Make way for Persephone!

by | Oct 24, 2019 | Seasons Newsletter, Uncategorized | 14 comments

 

I was surprised.

She didn’t want to be Persephone in the school play. I thought all the girls would have lusted after the part of the maiden, dancing with her friends amidst the spring flowers, her head crowned with a ring of blossoms.

But not 11 year old Mira. She wanted to be Hades.

The clash

Each year, at the height of Spring, I make a new attempt to reconcile what I’ve seen as a jarring clash. Southern hemisphere Beltane, Whiringanuku, Flowering and Saprise has been invaded, it seems, by the northern hemisphere festival of Halloween. At dusk, children form excited clusters, clad in black cloaks and spooky gear, and giggle their way down the streets to trick and treat.

Once upon a spring

This was unheard of when I was a child. Spring stood supreme, showering us with pollen and petals as we walked to school, raining its bounty over our heads and into the eager warm soil. The idea of death remained aloof as we launched ourselves into outdoor games, swimming, and running freely once more over the hills. The cows came back into milk, hens were clucking and laying again, and calves were ready to be groomed for Calf Club Day.

Our mothers baked their soft airy sponges, dusted with icing sugar, our fathers cut their best cabbages, and we kids pushed pansies and daisies into sand saucers, ready for the flower show.

Spring was simple then: a season of awakening and enthusiasm as we shook off the shackles of winter.

Bad characters

“Why Hades?” I asked my grand daughter.

‘Because he’s much more interesting than Persephone. I like the sound of him. He’s a tiny bit evil and powerful too.’

Have you noticed how children are drawn to the bad characters? Maybe that’s the attraction of Halloween, imported into our southern hemisphere season of peak spring from America.

Spring captured

Spring is full of the brightness of newly awakened oak leaves, lush grass and a sea of rain flowers, the white crocus-like blooms that spring up like mushrooms after warm rain.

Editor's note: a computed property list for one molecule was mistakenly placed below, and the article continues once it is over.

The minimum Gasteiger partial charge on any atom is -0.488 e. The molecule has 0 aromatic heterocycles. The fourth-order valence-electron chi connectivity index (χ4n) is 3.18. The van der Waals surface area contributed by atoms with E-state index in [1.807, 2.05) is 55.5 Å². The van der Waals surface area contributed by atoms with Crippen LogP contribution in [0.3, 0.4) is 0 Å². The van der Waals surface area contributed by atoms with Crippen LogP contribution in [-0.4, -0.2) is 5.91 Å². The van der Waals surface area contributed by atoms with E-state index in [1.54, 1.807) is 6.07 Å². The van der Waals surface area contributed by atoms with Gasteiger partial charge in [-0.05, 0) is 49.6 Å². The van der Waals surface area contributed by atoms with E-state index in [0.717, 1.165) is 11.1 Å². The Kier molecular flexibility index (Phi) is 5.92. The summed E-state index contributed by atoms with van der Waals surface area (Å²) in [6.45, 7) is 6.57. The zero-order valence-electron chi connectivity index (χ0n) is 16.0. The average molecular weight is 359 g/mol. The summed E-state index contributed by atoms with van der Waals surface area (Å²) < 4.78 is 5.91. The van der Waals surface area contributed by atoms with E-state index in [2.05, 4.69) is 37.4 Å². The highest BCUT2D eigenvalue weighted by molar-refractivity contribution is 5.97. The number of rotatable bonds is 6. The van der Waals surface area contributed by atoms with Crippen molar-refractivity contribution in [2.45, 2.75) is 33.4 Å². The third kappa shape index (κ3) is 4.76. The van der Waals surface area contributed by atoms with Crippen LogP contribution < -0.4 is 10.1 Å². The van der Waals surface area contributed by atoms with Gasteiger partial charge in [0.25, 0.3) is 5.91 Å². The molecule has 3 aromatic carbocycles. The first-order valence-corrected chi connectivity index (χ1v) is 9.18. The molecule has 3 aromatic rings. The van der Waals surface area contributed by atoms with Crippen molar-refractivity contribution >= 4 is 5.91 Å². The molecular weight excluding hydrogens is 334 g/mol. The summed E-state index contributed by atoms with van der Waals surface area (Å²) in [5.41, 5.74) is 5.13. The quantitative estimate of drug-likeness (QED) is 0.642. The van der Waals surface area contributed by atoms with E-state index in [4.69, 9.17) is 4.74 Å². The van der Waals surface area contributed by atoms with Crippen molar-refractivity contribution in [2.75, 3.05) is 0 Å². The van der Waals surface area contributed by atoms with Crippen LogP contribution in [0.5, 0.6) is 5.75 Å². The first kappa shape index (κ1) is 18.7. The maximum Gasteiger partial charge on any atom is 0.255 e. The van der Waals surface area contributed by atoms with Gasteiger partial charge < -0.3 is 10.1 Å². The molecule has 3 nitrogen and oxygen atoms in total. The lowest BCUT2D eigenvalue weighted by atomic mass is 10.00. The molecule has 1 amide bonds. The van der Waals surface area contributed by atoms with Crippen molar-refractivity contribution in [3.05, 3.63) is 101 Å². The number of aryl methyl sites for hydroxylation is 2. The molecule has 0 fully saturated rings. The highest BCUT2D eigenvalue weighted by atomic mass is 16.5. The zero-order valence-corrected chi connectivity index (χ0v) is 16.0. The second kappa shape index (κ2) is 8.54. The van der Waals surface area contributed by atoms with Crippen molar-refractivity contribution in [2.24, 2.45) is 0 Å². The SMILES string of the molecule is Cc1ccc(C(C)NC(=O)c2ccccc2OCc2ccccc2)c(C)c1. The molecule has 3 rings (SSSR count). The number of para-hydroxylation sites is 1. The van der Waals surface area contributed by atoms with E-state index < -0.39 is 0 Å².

But then, spring in all her innocence, is abducted. The earth opens and Hades charges up from the underworld in his chariot, grabs Persephone and takes her down to the realm of death.

The dark realm is the current season of the northern hemisphere, on the brink of Samhain, the Festival of the Dead where chaos rules and the usual social order is turned upside down. The import of this festival to the southern hemisphere threatens to swallow up any celebrations of spring.

My fantasy

But I have a fantasy. In it, two seasons live in one day. The day is October 31. I imagine clusters of Persephones tripping down the streets, laying flowers on people’s door steps at dawn. Then at dusk, gaggles of ghosts and goblins prowling the darkening streets with their bags of trick and treats. Not just the Halloween takeover, but space for flowers, maypoles and maidenhood as well. Two hemispheres in one day, a kind of reconciliation.

Is there a way for the young ones to flirt with the shadow without being abducted by it?

What do you think? I would welcome your thoughts.

Blessings of the season to you,
Juliet
 
 
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14 Comments

  1. Kerrin Brizzell

    I like your idea that Peresephone has been hijacked by Hades and maybe that reflects what is happening in our world generally at this time. Such a focus on the dark side, bad news, risk etc. This must be internal too, so maybe that is the place where we can have an impact – attending not only to our own darkness, but allowing our own light. Maybe thats what I will celebrate this spring. Thanks heaps Juliet

    Reply
    • Juliet Batten

      Karrin, I’m so glad this has landed for you. Yes, there is a heavy burden of the bad news being delivered to the young, and well as what arises from inside for us all. I love your understanding. Thank you.

      Reply
  2. Anita Blanchett